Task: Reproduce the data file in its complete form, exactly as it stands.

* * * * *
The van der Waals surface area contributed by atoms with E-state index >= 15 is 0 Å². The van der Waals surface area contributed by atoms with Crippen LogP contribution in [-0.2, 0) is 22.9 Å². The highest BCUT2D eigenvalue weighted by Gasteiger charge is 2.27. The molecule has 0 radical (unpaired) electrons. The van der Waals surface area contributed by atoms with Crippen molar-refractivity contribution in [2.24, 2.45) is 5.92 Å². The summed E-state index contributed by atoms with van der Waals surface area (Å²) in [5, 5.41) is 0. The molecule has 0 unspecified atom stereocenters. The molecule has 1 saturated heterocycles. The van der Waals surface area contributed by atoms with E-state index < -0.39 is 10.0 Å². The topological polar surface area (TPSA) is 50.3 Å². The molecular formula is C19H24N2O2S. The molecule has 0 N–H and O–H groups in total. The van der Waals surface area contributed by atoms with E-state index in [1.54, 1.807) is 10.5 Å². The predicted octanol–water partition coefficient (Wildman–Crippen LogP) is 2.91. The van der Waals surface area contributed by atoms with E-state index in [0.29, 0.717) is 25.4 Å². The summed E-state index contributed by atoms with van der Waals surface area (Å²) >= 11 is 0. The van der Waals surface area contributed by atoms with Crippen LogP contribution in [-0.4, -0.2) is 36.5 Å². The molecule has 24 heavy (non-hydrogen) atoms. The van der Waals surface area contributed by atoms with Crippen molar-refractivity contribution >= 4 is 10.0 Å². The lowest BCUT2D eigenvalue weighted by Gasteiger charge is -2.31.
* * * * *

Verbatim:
The van der Waals surface area contributed by atoms with E-state index >= 15 is 0 Å². The van der Waals surface area contributed by atoms with Crippen LogP contribution in [-0.2, 0) is 22.9 Å². The highest BCUT2D eigenvalue weighted by Gasteiger charge is 2.27. The molecule has 0 radical (unpaired) electrons. The van der Waals surface area contributed by atoms with Crippen molar-refractivity contribution in [2.24, 2.45) is 5.92 Å². The summed E-state index contributed by atoms with van der Waals surface area (Å²) in [5, 5.41) is 0. The molecule has 0 unspecified atom stereocenters. The molecule has 1 saturated heterocycles. The van der Waals surface area contributed by atoms with E-state index < -0.39 is 10.0 Å². The topological polar surface area (TPSA) is 50.3 Å². The molecular formula is C19H24N2O2S. The molecule has 0 N–H and O–H groups in total. The van der Waals surface area contributed by atoms with E-state index in [1.54, 1.807) is 10.5 Å². The predicted octanol–water partition coefficient (Wildman–Crippen LogP) is 2.91. The van der Waals surface area contributed by atoms with E-state index in [0.29, 0.717) is 25.4 Å². The summed E-state index contributed by atoms with van der Waals surface area (Å²) >= 11 is 0. The van der Waals surface area contributed by atoms with Crippen LogP contribution in [-0.4, -0.2) is 36.5 Å². The molecule has 24 heavy (non-hydrogen) atoms. The van der Waals surface area contributed by atoms with Crippen molar-refractivity contribution >= 4 is 10.0 Å². The lowest BCUT2D eigenvalue weighted by Gasteiger charge is -2.31.